In Swedish law. Jettison; a literal translation of the Latin “jactus.”
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A quay, or key.
A Mohammedan judge or magistrate in the East Indies, appointed originally by the court at Delhi, to administer justice according to their written law. Under the British authorities their judicial functions ceased, and their duties were confined to the preparation and attestation of deeds, and the superintendence and legalization of marriage and other ceremonies among the Mohammedans. Wharton.
K Desktop Environment. KDE was a project begun by Matthias Ettrich in 1996. It was developed mainly by European volunteers. It is a Linux-based non-proprietary graphical user interface (GUI). It works with other UNIX and UNIX-type operating systems. An open source license typically comes with it for free .
The right to demand money for the privilege of anchoring a vessel in a harbor; also the money so paid.
To drag a person under the keel of a ship by means of ropes from the yard-arms, a punishment formerly practiced in the British navy. Enc. Lond.
This word is applied, in England, to vessels employed in the carriage of coals. Jacob KEEP, n. A strong tower or hold in the middle of any castle or fortification, wherein the besieged make their last efforts of defense, was formerly, in England, called a “keep;” and the inner pile within the castle of Dover, erected by King Henry II. about the year 1153, was termed the “King’s Keep;” so at Windsor, etc. It seems to be some- thing of the same nature with what Is called abroad a “citadel.” Jacob. KEEP, v. 1. To retain In one’s power or possession; not to lose or part with ; to pre- serve or retain. Benson v. New York, 10 Barb. (N. Y.) 235; Deans v. Gay, 132 N. C. 227, 43 S. E. G43.2. To maintain, carry on, conduct, or manage; as, to “keep” a liquor saloon, bawdy house, gaming table, nuisance, inn, or hotel. State v. Irvin, 117 Iowa, 400, 91 N. W. 700; People v. Rice, 103 Mich. 350, 01 N. W. 540; State v. Miller, 6S Conn. 373, 30 Atl. 795; State v. Cox, 52 Vt. 474. 3. To maintain, tend, harbor, feed, and shelter; as, to “keep” a dangerous.animal, to “keep” a horse at livery. Allen v. Ham, 03 Me. 536; Skinner v. Caughey, 64 Minn. 375, 67 N. W. 203. 4. To maintain continuously and methodically for the purposes of a record; as, to KEEP 6 “keep” books. See Backus v. Richardson, 5 Johns. (N. Y.) 483. 5. To maintain continuously and -without stoppage or variation; as, when a vessel is said to “keep her course,” that is, continue in motion in the same general direction in which she was previously sailing. See The Britannia, 153 U. S. 130, 14 Sup. Ct 795, 38 L. Ed. 660.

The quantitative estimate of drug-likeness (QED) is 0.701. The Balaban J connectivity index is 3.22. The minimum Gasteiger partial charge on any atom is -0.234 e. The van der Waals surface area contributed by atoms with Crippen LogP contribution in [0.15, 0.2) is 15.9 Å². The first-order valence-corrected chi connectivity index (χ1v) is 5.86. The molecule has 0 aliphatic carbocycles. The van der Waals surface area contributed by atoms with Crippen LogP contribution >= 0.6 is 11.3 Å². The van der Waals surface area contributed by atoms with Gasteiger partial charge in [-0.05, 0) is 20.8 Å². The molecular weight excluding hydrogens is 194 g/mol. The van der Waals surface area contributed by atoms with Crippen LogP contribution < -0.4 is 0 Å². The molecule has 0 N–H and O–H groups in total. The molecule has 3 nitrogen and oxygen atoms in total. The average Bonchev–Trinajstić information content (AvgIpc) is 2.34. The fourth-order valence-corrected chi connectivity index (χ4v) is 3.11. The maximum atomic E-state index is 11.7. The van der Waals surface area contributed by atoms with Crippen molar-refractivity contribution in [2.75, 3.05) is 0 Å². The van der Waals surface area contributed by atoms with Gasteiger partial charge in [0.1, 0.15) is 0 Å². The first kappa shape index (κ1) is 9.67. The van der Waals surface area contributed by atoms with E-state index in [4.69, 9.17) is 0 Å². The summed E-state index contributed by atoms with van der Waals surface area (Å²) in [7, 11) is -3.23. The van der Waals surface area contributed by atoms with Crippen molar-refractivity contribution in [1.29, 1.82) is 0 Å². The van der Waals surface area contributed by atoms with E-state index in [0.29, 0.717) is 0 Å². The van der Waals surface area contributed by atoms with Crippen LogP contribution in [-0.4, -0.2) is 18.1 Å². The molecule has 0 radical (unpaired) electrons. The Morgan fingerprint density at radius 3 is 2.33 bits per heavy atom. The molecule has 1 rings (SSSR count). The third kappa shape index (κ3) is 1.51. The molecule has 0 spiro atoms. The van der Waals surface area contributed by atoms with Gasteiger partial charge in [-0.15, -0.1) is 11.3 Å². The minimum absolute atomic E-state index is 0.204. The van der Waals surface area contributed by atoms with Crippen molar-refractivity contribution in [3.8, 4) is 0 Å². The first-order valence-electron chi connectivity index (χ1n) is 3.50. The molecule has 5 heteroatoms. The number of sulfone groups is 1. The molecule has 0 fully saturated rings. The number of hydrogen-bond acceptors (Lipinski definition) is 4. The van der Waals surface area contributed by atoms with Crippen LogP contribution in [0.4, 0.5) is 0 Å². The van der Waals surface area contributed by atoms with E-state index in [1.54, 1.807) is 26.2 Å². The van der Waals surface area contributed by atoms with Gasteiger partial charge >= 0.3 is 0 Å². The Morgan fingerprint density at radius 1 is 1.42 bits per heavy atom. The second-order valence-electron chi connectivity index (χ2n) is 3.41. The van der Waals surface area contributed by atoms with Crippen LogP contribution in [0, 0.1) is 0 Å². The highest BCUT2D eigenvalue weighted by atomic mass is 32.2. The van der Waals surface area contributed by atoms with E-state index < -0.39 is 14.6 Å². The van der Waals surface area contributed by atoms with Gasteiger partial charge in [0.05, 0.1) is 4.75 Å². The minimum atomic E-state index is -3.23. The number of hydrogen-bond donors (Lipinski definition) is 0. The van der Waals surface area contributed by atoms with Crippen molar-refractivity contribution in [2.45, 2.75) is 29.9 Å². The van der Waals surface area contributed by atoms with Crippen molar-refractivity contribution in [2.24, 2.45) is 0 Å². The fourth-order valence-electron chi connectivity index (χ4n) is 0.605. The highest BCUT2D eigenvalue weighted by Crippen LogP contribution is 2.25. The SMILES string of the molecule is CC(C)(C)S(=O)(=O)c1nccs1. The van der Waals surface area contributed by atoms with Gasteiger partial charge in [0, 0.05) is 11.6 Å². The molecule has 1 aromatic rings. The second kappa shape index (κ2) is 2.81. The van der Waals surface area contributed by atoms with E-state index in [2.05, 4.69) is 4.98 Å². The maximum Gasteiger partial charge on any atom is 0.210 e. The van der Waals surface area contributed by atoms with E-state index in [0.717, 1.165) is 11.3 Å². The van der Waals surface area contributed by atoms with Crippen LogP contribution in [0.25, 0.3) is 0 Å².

a term meaning to hold, to maintain, to support, to retain in possession and to take care of.
a clause found in leases that binds the lessee to keep the premises in a good condition.
A custodian, manager, or superintendent; one who has the care, custody, or management of any thing or place. Schultz v. State, 32 Ohio St. 281; State v. Ilozum, 8 N. D. 548, 80 N. W. 481 ; Fishell v. Morris, 57 Conn. 547, 18 Atl. 717, 6 L. R. A. 82; McCoy v. Zane, 65 Mo. 15; Stevens v. People, 67 111. 590.
the term that means to maintain public order and to prevent violence and other unlawful behaviour.
A parent company and a subsidiary imitate such a contract to guarantee the subsidiary all necessary financing over a specified time-period. The parent company provides this. This contracted support gives potential lenders greater confidence, making the subsidiary more creditworthy.
A group of companies who have a shared interest but are not organized into a central company. Refer to Chaebol.
Learning material presented in small units of personalized instruction. Behavioral psychologist Fred Keller, developed this approach, which bears his name. Instructors only facilitate, grade as pass or fail, administer no punishment at any learning stage. A student takes a test on the completed unit when the student feels ready to do so. Depending on the result, other units are given at the student’s pace.
Irish physicist William Thomson (1824-1907),honored as 1st Baron Kelvin (Lord William Kelvin), developed this scale. Temperature scale beginning at absolute zero (273.15
An edict or award between Henry III. and those who had been in arms against him; so called because made at Kenilworth Castle, in War- wickshire, anno 51 Hen. III., A. D. 1260. It coutained a composition of those who had forfeited their estates in that rebellion, which composition was five years’ rent of the es- tates forfeited. Wharton.
In Scotch law. The act of the sheriff in ascertaining the just proportion of the husband’s lauds which belong to the widow in right of her terce or dower. Bell.
In maritime law. A permanent ballast, consisting usually of pigs of iron, cast in a particular form, or other weighty material, which, on account of its superior cleanliness, and the small space occupied by it, is frequently preferred to ordinary ballast Abb. Shipp. 5.
The division of a county; a hundred in Wales. See CANTBED.